Sure, for most of its existence the Labour Party has been fronted by centrists, self-seekers and establishment stooges, but there was always a healthy leftist faction within it that frequently managed to make its voice heard. The Atlee government achieved great things, the Wilson governments had their moments, and even Tory Blair and his gang failed to silence all the left wing voices – but Starmer… oh boy!

Sir Keir has been the death of Labour as a serious political alternative, and for that I can never forgive him

The only real alternative to the ever right-ward march of the nation was Labour under Corbyn – even if the PLP and the majority of the party apparatchiks conspired with the establishment and media to bring the party leader down – and with him the chance of a Labour government.

Corbyn has gone, but had the policies he put before the nation been retained by the Labour Party people would’ve had the possibility of a real alternative – something to inspire some real hope. The Tories have become such a rank cesspit that sooner or later people would opt for genuine, radical change. That option has been denied to us. Starmer has broken all his promises on policy and is conducting a witch hunt of the left, which must have Tony Blair purring with a mixture of admiration and envy. Sir Keir has been the death of Labour as a serious political alternative, and for that I can never forgive him.


The country is sinking deeper and deeper into a pained but apathetic morass. Many of those worst affected by the Tories’ evil policies are either too immersed in the day to day to bother with politics or have been suckered into taking their frustration out on the sanctioned scapegoats. Those somewhere in the middle strata, those who are just about getting by but are keenly aware that things are getting progressively tougher, just don’t see how anything will change. And those doing rather well just close their eyes and hope that things won’t change because they’re Thatcher’s children and they’re all right, Jack. We’ve become the apathetic nation. “If voting changed anything they’d ban it.” Hell. I’m starting to agree with that. How do we prevent what is effectively an elected dictatorship from lurching into full-on fascism?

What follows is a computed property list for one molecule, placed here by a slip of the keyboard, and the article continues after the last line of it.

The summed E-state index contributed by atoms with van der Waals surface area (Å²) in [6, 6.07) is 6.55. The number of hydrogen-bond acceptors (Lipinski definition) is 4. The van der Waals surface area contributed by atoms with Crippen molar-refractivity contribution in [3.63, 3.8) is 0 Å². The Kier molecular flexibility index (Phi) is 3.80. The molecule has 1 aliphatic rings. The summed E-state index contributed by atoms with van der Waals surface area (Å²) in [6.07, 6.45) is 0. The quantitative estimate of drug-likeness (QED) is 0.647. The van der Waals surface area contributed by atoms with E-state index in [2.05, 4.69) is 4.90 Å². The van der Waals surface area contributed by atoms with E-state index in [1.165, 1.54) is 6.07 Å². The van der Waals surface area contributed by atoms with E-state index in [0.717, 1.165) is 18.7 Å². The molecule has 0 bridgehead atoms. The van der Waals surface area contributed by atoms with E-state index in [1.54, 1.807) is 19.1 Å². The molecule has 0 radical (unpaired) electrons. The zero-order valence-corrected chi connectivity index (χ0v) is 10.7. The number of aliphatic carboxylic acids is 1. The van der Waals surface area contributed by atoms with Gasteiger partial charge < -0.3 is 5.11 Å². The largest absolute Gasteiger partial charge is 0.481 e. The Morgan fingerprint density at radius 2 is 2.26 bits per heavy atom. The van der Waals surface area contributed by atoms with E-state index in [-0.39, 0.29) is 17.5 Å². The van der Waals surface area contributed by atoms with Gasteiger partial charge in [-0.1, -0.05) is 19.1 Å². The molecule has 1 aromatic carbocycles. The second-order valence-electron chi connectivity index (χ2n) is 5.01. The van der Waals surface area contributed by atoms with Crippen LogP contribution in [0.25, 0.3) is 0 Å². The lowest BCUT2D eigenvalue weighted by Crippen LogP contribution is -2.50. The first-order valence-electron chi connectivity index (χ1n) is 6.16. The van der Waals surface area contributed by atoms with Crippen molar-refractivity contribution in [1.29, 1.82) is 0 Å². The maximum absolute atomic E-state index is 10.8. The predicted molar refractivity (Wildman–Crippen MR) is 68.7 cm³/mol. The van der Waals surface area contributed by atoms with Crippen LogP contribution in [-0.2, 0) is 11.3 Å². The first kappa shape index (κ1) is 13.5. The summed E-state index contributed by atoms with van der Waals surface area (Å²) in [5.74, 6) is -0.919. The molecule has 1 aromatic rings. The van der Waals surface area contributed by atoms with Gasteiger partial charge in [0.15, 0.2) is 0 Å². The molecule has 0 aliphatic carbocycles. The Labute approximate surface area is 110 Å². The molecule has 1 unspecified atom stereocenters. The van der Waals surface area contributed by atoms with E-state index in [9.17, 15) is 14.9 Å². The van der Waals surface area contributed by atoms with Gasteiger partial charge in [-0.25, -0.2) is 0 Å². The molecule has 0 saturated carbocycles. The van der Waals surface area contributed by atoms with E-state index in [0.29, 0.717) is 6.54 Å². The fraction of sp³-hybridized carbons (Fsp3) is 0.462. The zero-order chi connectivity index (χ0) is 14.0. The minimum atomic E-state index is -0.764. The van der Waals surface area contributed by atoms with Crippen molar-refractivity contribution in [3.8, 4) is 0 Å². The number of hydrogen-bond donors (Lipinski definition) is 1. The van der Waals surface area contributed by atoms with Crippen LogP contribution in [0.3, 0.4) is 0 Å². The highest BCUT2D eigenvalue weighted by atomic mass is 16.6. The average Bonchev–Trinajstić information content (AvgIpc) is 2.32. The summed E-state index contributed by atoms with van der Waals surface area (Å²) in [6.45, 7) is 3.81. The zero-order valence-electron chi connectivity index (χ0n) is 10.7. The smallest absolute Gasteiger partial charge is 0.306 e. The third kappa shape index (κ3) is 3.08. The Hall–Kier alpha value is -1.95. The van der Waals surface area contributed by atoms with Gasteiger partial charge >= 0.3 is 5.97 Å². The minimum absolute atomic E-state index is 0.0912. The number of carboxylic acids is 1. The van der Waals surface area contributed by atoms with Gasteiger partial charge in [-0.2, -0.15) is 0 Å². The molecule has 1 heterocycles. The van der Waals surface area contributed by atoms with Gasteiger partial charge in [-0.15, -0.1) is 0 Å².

Maybe I’ll be proved wrong about Johnson and maybe he’s toast. Maybe the Tories are. (Though I doubt it.) Maybe Starmer will become our next prime minister because people finally tire of Tory sleaze and maybe we’ll avoid the final descent into fascism. The trouble is, I can’t see how Starmer’s Labour would dramatically improve many people’s lives. The sleaze would probably be a little less in your face, but the oligarchs, hedge funders and magnates would still sleep soundly in their beds, the money launderers would still launder, the gig economy workers would still be exploited, the utility companies would still favour shareholders over customers, the NHS would still be fragmented and flogged off and the homeless would still be homeless…The current neoliberal system breeds inequality, and that won’t be challenged under New New Labour.


On a personal level, I’m afraid I’ve fallen into the national malaise. Not through acceptance of the status quo, but because I can no longer see an effective way for me to challenge it. In the Corbyn era I could, with bells on. My activism of the past six years, which had been pretty full-on, has dissipated, my energy drained. And I don’t blame Johnson and company for that. Kier Starmer, J’accuse.

Paul Halas’s escape from 1970s hippidom was the discovery that he could invent stories. He spent forty years contributing to various Disney magazines and books, as well as a variety of non-Disney comics, books and animated films. His retirement from commercial writing coincided with Jeremy Corbyn becoming the Labour Party leader, which led to five years’ political activism. He left the party two years ago with a heavy heart.